Moreno Moser has never repeated the sparkling run of form that marked his opening months in the professional ranks, but the Italian is hoping to reboot his career in 2017 after swapping Cannondale for Astana ahead of the new season.
Moser won the Trofeo Laigueglia and the Tour de Pologne as a neo-professional in 2012 and the expectations around him rose still further when he claimed a fine victory at Strade Bianche early the following year.
Moser has failed to scale such heights since, however, though he has issued occasional reminders of his abilities, such as when he won a stage of the Tour of Austria in 2015, or when he was pipped for victory in Pinerolo during this year's Giro d'Italia.
"I think I've reached the right moment for a leap in quality. I feel ready and I'm certain that I'll manage to go well and certainly be more consistently at a high level," Moser told Gazzetta dello Sport.
Moser, who turns 26 on Christmas Day, turned professional with what was then Liquigas in 2012, and he was among the riders who remained put with Cannondale when it fell under the auspices of Jonathan Vaughters' Slipstream set-up in 2015.
"Everybody advised me to leave but I felt good there. It was a good experience, with a good staff, a nice group and people from different cultures, which enriches your experience," Moser said of the past two seasons. "And we're professionals, we're there to work, not enjoy ourselves. If a rider doesn't have the desire, there's no team, no matter how strong and organised, that can fix that."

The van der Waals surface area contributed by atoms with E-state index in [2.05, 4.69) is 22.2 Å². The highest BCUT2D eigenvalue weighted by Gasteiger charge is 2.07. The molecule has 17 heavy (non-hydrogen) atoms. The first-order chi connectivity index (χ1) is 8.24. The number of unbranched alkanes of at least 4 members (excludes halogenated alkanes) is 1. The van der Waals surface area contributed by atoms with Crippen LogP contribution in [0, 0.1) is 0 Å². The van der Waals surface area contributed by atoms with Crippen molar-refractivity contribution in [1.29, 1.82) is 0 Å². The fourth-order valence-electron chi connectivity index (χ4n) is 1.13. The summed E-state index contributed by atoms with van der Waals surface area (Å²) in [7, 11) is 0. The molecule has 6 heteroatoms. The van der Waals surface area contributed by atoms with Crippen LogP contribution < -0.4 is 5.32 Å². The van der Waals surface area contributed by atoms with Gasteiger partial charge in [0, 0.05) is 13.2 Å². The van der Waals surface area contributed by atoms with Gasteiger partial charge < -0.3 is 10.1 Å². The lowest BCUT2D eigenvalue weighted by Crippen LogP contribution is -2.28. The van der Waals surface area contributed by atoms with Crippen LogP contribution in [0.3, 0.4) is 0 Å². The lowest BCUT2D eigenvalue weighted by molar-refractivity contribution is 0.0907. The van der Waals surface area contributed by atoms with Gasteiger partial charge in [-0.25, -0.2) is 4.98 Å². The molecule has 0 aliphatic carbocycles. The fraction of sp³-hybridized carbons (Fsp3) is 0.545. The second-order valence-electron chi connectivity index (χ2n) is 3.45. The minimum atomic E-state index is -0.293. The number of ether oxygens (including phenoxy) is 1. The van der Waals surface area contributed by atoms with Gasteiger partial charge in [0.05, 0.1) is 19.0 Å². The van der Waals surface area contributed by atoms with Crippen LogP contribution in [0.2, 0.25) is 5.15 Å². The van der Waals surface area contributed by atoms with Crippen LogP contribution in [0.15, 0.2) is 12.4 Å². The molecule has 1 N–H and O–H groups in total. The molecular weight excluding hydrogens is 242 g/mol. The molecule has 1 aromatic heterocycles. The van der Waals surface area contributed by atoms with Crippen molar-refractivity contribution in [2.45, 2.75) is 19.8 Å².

Moser listed a second victory at Strade Bianche among his early targets at Astana, though he is aware that one of his primary duties will be to ride in support of his contemporary Fabio Aru at Giro in May. The pair are expected to begin their seasons at the Vuelta a la Comunidad Valenciana, and could also line out together at Tirreno-Adriatico and Liège-Bastogne-Liège ahead of the Giro.
"I believe I'm capable of repaying Fabio's faith. You'll see me by his side a lot. I hope to be of help to him at the Giro above all," said Moser. Previously coached by Michele Bartoli, Moser will not share a trainer with Aru on his new team.
"The build-up to the Grand Tours will change and the trainer has already changed. I'm now coached by Maurizio Mazzoleni. I've already started working with him and it seems like there's harmony there."
After five years as a professional, Moser has yet to settle on a speciality, and even showed marked progress as a time triallist during his final two seasons at Cannondale, placing second at the Italian Championships in 2015 and then taking a bronze medal at the European Championships in Brittany in 2016.
"Potentially, I could do everything, and aim for all kinds of races. Maybe only victory in a Grand Tour is out of the question for me, even if I've always gone well in the third week, or at least, less badly than a lot of others. I like the Grand Tours, I don't fear them," he said. "I've won semi-classics, short stage races too, and I go well in time trials."